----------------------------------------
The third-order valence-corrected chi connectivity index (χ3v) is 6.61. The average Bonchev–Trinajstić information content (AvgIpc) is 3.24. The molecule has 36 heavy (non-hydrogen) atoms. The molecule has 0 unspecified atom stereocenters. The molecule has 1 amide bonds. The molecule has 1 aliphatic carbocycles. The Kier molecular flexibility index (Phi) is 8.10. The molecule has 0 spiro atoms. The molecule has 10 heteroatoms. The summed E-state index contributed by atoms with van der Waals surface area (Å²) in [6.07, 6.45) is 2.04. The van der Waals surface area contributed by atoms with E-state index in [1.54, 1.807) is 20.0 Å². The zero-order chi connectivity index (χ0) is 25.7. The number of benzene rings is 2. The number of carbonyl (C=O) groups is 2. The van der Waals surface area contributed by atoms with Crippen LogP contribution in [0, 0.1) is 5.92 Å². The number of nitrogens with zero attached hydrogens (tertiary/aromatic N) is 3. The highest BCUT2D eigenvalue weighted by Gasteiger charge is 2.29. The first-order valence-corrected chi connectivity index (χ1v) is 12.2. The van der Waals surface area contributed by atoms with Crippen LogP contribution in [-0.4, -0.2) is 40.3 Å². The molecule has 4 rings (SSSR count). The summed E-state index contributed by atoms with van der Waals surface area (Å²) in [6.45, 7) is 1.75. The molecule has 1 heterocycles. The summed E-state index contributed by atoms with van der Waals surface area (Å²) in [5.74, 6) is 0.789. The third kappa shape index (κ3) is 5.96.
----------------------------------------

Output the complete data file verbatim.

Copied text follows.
The third-order valence-corrected chi connectivity index (χ3v) is 6.61. The average Bonchev–Trinajstić information content (AvgIpc) is 3.24. The molecule has 36 heavy (non-hydrogen) atoms. The molecule has 0 unspecified atom stereocenters. The molecule has 1 amide bonds. The molecule has 1 aliphatic carbocycles. The Kier molecular flexibility index (Phi) is 8.10. The molecule has 0 spiro atoms. The molecule has 10 heteroatoms. The summed E-state index contributed by atoms with van der Waals surface area (Å²) in [6.07, 6.45) is 2.04. The van der Waals surface area contributed by atoms with E-state index in [1.54, 1.807) is 20.0 Å². The zero-order chi connectivity index (χ0) is 25.7. The number of benzene rings is 2. The number of carbonyl (C=O) groups is 2. The van der Waals surface area contributed by atoms with Crippen LogP contribution in [0, 0.1) is 5.92 Å². The number of nitrogens with zero attached hydrogens (tertiary/aromatic N) is 3. The highest BCUT2D eigenvalue weighted by Gasteiger charge is 2.29. The first-order valence-corrected chi connectivity index (χ1v) is 12.2. The van der Waals surface area contributed by atoms with Crippen LogP contribution in [-0.4, -0.2) is 40.3 Å². The molecule has 4 rings (SSSR count). The summed E-state index contributed by atoms with van der Waals surface area (Å²) in [6.45, 7) is 1.75. The molecule has 1 heterocycles. The summed E-state index contributed by atoms with van der Waals surface area (Å²) in [5.74, 6) is 0.789. The third kappa shape index (κ3) is 5.96.